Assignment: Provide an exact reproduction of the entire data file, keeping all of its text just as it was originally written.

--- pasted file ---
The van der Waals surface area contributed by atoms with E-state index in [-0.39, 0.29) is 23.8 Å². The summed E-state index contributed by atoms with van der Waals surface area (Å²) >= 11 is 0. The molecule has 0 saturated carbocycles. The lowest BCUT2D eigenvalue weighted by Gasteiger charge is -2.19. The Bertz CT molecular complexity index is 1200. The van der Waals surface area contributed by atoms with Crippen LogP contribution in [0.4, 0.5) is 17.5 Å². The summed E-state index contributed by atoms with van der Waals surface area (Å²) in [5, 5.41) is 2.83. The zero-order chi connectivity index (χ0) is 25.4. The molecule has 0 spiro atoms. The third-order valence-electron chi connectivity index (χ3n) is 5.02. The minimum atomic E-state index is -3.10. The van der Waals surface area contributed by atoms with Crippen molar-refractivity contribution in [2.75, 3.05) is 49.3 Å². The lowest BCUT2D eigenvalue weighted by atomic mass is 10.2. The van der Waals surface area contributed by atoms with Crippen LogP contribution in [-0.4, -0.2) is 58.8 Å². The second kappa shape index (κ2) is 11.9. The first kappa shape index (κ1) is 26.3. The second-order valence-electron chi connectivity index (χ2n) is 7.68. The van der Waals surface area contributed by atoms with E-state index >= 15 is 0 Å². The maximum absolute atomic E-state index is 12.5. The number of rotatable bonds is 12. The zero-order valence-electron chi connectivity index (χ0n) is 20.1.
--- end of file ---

The van der Waals surface area contributed by atoms with E-state index in [-0.39, 0.29) is 23.8 Å². The summed E-state index contributed by atoms with van der Waals surface area (Å²) >= 11 is 0. The molecule has 0 saturated carbocycles. The lowest BCUT2D eigenvalue weighted by Gasteiger charge is -2.19. The Bertz CT molecular complexity index is 1200. The van der Waals surface area contributed by atoms with Crippen LogP contribution in [0.4, 0.5) is 17.5 Å². The summed E-state index contributed by atoms with van der Waals surface area (Å²) in [5, 5.41) is 2.83. The zero-order chi connectivity index (χ0) is 25.4. The molecule has 0 spiro atoms. The third-order valence-electron chi connectivity index (χ3n) is 5.02. The minimum atomic E-state index is -3.10. The van der Waals surface area contributed by atoms with Crippen molar-refractivity contribution in [2.75, 3.05) is 49.3 Å². The lowest BCUT2D eigenvalue weighted by atomic mass is 10.2. The van der Waals surface area contributed by atoms with Crippen LogP contribution in [-0.4, -0.2) is 58.8 Å². The second kappa shape index (κ2) is 11.9. The first kappa shape index (κ1) is 26.3. The second-order valence-electron chi connectivity index (χ2n) is 7.68. The van der Waals surface area contributed by atoms with E-state index >= 15 is 0 Å². The maximum absolute atomic E-state index is 12.5. The number of rotatable bonds is 12. The zero-order valence-electron chi connectivity index (χ0n) is 20.1.